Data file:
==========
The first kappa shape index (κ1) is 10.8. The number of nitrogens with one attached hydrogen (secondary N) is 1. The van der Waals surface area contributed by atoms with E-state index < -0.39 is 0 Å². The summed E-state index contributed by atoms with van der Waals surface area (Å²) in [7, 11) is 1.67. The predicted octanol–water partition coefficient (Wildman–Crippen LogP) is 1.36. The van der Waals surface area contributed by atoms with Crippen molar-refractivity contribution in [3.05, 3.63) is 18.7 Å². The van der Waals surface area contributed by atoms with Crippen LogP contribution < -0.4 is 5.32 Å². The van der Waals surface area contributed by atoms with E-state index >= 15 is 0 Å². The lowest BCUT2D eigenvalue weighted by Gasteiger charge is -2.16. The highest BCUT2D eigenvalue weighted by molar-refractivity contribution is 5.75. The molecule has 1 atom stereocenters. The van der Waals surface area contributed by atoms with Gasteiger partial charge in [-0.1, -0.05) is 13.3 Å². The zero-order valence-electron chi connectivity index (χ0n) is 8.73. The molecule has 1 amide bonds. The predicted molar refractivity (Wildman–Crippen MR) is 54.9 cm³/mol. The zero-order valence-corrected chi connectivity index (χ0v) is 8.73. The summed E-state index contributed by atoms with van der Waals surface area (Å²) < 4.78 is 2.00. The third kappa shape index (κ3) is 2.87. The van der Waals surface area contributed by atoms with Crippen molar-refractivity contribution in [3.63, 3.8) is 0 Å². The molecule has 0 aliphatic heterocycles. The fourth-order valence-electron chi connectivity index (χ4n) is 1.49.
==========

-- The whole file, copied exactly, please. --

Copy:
The first kappa shape index (κ1) is 10.8. The number of nitrogens with one attached hydrogen (secondary N) is 1. The van der Waals surface area contributed by atoms with E-state index < -0.39 is 0 Å². The summed E-state index contributed by atoms with van der Waals surface area (Å²) in [7, 11) is 1.67. The predicted octanol–water partition coefficient (Wildman–Crippen LogP) is 1.36. The van der Waals surface area contributed by atoms with Crippen molar-refractivity contribution in [3.05, 3.63) is 18.7 Å². The van der Waals surface area contributed by atoms with Crippen LogP contribution < -0.4 is 5.32 Å². The van der Waals surface area contributed by atoms with E-state index >= 15 is 0 Å². The lowest BCUT2D eigenvalue weighted by Gasteiger charge is -2.16. The highest BCUT2D eigenvalue weighted by molar-refractivity contribution is 5.75. The molecule has 1 atom stereocenters. The van der Waals surface area contributed by atoms with Gasteiger partial charge in [-0.1, -0.05) is 13.3 Å². The zero-order valence-electron chi connectivity index (χ0n) is 8.73. The molecule has 1 amide bonds. The predicted molar refractivity (Wildman–Crippen MR) is 54.9 cm³/mol. The zero-order valence-corrected chi connectivity index (χ0v) is 8.73. The summed E-state index contributed by atoms with van der Waals surface area (Å²) < 4.78 is 2.00. The third kappa shape index (κ3) is 2.87. The van der Waals surface area contributed by atoms with Crippen molar-refractivity contribution in [3.63, 3.8) is 0 Å². The molecule has 0 aliphatic heterocycles. The fourth-order valence-electron chi connectivity index (χ4n) is 1.49.